So there you have three examples of success stories that solidify the myth of credit card filmmaking. But the truth is best summed up in a Charles Lyons 2005 article in The New York Times called Join a Revolution. Make Movies. Go Broke. Seriously, every filmmaker needs to read that article. Arin Crumley and Susan Buice were filmmaking darlings five years ago as their film Four Eyes Monsters was well received at film festivals and garnered lots of press. But the film did not find a distributor and left Crumley and Buice with $55,000.+ in credit card debt.

“It’s not O.K. for our film to have been mildly successful on the festival circuit. But otherwise, it was just a jaunt into the abyss and now we have financial hell to pay.”
Susan Buice (2005)

Filmmakers using credit cards to self-finance their films is another reason why Kelley Baker is The Angry Filmmaker;

“Too many people finance their films on credit cards, and they go broke! Their films end up not getting a distributor and they’re left paying 30% interest on a film that no one wants. Heed the words of noted financial consultant and former NBA player Charles Barkley, ‘Credit cards exist to keep poor people poor.’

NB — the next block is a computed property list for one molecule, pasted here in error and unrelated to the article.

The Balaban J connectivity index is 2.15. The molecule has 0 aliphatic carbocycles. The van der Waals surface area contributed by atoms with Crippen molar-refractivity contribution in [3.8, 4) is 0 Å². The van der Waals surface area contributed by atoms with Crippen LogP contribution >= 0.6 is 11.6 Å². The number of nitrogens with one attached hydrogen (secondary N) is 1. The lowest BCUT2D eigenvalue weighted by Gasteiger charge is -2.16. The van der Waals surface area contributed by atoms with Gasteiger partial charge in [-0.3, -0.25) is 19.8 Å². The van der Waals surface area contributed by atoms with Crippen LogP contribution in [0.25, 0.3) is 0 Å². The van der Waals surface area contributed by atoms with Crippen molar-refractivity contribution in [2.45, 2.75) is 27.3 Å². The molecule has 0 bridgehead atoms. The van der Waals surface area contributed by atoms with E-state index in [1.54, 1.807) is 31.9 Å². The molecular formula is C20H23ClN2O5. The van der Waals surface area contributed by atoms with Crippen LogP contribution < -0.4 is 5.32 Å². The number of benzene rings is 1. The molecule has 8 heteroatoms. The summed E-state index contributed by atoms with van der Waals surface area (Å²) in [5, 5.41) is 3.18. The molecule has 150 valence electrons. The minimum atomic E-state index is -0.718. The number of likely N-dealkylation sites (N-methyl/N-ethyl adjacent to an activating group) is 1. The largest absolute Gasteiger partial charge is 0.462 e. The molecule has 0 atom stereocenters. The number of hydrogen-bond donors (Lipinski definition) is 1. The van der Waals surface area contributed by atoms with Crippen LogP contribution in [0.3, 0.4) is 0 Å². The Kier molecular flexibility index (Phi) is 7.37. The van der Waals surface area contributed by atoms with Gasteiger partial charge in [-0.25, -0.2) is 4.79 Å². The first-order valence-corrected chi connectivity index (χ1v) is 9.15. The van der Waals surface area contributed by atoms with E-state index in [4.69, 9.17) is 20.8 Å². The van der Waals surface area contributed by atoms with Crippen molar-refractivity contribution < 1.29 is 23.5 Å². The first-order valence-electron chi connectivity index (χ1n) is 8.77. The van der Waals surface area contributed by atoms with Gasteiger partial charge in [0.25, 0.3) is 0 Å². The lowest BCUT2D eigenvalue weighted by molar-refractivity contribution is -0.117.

Kelley Baker
The Angry Filmmaker Survival Guide

With that said, Four Eyed Monsters filmmakers Crumley and Buice got creative and kept finding ways to get people to see their film. One of them was in 2007 when their film became the first feature length film to be shown on You Tube. As I write this on October 29, 2010 there have been 1,256,401 views. They also made a plea on You Tube for people to join spout.com and that company would give Crumley and Brice $1 for each person who joins up to $100,000. Fast forward a few years and I read on the blog Distribution 2.0 that Crumley and Buice got $50,000. from the You Tube/Spout deal, and that exposure not only added DVD sales, but the online attention got them a $100,000 broadcast and rental deal. Does that add to the credit card myth or fall under the category of a crazy success story?